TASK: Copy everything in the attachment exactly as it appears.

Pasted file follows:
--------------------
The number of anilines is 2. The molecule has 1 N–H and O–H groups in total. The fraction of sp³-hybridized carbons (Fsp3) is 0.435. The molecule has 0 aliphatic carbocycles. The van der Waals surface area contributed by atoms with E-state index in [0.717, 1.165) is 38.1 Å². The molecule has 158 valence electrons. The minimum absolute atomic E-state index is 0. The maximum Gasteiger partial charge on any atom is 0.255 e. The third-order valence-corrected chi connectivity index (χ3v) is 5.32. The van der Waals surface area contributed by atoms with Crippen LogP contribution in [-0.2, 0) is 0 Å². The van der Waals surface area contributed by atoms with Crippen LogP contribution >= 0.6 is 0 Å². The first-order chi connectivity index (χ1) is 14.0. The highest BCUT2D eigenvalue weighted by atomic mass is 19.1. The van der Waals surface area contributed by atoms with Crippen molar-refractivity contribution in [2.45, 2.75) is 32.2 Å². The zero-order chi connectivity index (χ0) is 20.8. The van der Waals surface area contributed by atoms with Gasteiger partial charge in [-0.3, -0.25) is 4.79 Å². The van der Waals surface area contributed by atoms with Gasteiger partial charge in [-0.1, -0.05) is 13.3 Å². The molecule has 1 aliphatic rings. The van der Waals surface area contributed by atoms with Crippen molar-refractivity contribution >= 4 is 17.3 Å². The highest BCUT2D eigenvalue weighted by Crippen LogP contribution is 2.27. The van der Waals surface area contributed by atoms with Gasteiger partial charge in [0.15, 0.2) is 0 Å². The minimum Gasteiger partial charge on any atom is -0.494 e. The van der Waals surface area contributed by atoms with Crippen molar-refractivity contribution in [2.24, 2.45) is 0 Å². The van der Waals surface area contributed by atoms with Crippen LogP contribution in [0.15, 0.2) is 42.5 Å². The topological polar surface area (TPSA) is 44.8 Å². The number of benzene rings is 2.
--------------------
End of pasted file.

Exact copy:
The number of anilines is 2. The molecule has 1 N–H and O–H groups in total. The fraction of sp³-hybridized carbons (Fsp3) is 0.435. The molecule has 0 aliphatic carbocycles. The van der Waals surface area contributed by atoms with E-state index in [0.717, 1.165) is 38.1 Å². The molecule has 158 valence electrons. The minimum absolute atomic E-state index is 0. The maximum Gasteiger partial charge on any atom is 0.255 e. The third-order valence-corrected chi connectivity index (χ3v) is 5.32. The van der Waals surface area contributed by atoms with Crippen LogP contribution in [-0.2, 0) is 0 Å². The van der Waals surface area contributed by atoms with Crippen LogP contribution >= 0.6 is 0 Å². The first-order chi connectivity index (χ1) is 14.0. The highest BCUT2D eigenvalue weighted by atomic mass is 19.1. The van der Waals surface area contributed by atoms with Crippen molar-refractivity contribution in [2.45, 2.75) is 32.2 Å². The zero-order chi connectivity index (χ0) is 20.8. The van der Waals surface area contributed by atoms with Gasteiger partial charge in [-0.3, -0.25) is 4.79 Å². The van der Waals surface area contributed by atoms with Gasteiger partial charge in [-0.1, -0.05) is 13.3 Å². The molecule has 1 aliphatic rings. The van der Waals surface area contributed by atoms with Crippen molar-refractivity contribution >= 4 is 17.3 Å². The highest BCUT2D eigenvalue weighted by Crippen LogP contribution is 2.27. The van der Waals surface area contributed by atoms with Gasteiger partial charge in [0.15, 0.2) is 0 Å². The minimum Gasteiger partial charge on any atom is -0.494 e. The van der Waals surface area contributed by atoms with Crippen molar-refractivity contribution in [2.24, 2.45) is 0 Å². The van der Waals surface area contributed by atoms with Crippen LogP contribution in [0.15, 0.2) is 42.5 Å². The topological polar surface area (TPSA) is 44.8 Å². The number of benzene rings is 2.